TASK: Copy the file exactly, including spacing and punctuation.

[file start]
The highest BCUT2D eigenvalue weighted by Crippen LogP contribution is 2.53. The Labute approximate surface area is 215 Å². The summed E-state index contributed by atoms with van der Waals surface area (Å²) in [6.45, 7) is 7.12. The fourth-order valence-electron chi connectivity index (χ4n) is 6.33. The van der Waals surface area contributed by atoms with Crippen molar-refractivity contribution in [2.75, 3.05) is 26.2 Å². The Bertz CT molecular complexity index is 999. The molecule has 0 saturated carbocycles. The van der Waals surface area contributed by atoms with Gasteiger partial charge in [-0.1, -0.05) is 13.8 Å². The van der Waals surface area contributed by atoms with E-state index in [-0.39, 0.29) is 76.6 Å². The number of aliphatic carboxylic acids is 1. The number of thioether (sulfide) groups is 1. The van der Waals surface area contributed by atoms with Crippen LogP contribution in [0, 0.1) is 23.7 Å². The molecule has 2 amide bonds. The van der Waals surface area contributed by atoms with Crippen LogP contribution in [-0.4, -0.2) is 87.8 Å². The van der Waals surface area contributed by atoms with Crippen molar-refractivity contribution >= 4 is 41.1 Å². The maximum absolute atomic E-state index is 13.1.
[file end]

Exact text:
The highest BCUT2D eigenvalue weighted by Crippen LogP contribution is 2.53. The Labute approximate surface area is 215 Å². The summed E-state index contributed by atoms with van der Waals surface area (Å²) in [6.45, 7) is 7.12. The fourth-order valence-electron chi connectivity index (χ4n) is 6.33. The van der Waals surface area contributed by atoms with Crippen molar-refractivity contribution in [2.75, 3.05) is 26.2 Å². The Bertz CT molecular complexity index is 999. The molecule has 0 saturated carbocycles. The van der Waals surface area contributed by atoms with Gasteiger partial charge in [-0.1, -0.05) is 13.8 Å². The van der Waals surface area contributed by atoms with E-state index in [-0.39, 0.29) is 76.6 Å². The number of aliphatic carboxylic acids is 1. The number of thioether (sulfide) groups is 1. The van der Waals surface area contributed by atoms with Crippen LogP contribution in [0, 0.1) is 23.7 Å². The molecule has 2 amide bonds. The van der Waals surface area contributed by atoms with Crippen LogP contribution in [-0.4, -0.2) is 87.8 Å². The van der Waals surface area contributed by atoms with Crippen molar-refractivity contribution >= 4 is 41.1 Å². The maximum absolute atomic E-state index is 13.1.